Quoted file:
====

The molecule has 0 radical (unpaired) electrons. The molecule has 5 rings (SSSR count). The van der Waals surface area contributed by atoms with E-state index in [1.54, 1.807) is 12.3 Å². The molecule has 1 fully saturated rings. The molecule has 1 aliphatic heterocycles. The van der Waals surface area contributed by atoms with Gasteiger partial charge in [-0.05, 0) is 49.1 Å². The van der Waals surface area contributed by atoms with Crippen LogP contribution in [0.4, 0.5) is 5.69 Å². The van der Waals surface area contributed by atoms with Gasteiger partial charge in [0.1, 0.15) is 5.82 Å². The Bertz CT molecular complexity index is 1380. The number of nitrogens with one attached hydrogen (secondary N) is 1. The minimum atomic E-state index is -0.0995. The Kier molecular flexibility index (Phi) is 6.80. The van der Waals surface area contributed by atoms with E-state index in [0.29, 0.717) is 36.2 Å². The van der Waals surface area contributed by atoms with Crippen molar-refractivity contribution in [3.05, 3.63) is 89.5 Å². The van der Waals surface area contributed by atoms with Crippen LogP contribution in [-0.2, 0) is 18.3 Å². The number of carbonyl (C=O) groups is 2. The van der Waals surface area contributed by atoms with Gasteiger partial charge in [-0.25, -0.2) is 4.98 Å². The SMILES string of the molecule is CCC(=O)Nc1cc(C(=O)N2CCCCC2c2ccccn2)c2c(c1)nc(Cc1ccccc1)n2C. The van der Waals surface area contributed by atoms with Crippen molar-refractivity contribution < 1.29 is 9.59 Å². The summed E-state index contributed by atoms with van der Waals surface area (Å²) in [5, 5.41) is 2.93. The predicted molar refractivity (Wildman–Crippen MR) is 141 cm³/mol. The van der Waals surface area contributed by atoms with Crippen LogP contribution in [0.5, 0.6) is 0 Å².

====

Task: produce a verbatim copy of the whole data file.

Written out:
The molecule has 0 radical (unpaired) electrons. The molecule has 5 rings (SSSR count). The van der Waals surface area contributed by atoms with E-state index in [1.54, 1.807) is 12.3 Å². The molecule has 1 fully saturated rings. The molecule has 1 aliphatic heterocycles. The van der Waals surface area contributed by atoms with Gasteiger partial charge in [-0.05, 0) is 49.1 Å². The van der Waals surface area contributed by atoms with Crippen LogP contribution in [0.4, 0.5) is 5.69 Å². The van der Waals surface area contributed by atoms with Gasteiger partial charge in [0.1, 0.15) is 5.82 Å². The Bertz CT molecular complexity index is 1380. The number of nitrogens with one attached hydrogen (secondary N) is 1. The minimum atomic E-state index is -0.0995. The Kier molecular flexibility index (Phi) is 6.80. The van der Waals surface area contributed by atoms with E-state index in [0.29, 0.717) is 36.2 Å². The van der Waals surface area contributed by atoms with Crippen molar-refractivity contribution in [3.05, 3.63) is 89.5 Å². The van der Waals surface area contributed by atoms with Crippen LogP contribution in [-0.2, 0) is 18.3 Å². The number of carbonyl (C=O) groups is 2. The van der Waals surface area contributed by atoms with Gasteiger partial charge in [-0.25, -0.2) is 4.98 Å². The SMILES string of the molecule is CCC(=O)Nc1cc(C(=O)N2CCCCC2c2ccccn2)c2c(c1)nc(Cc1ccccc1)n2C. The van der Waals surface area contributed by atoms with Crippen molar-refractivity contribution < 1.29 is 9.59 Å². The summed E-state index contributed by atoms with van der Waals surface area (Å²) in [5, 5.41) is 2.93. The predicted molar refractivity (Wildman–Crippen MR) is 141 cm³/mol. The van der Waals surface area contributed by atoms with Crippen LogP contribution in [0.5, 0.6) is 0 Å².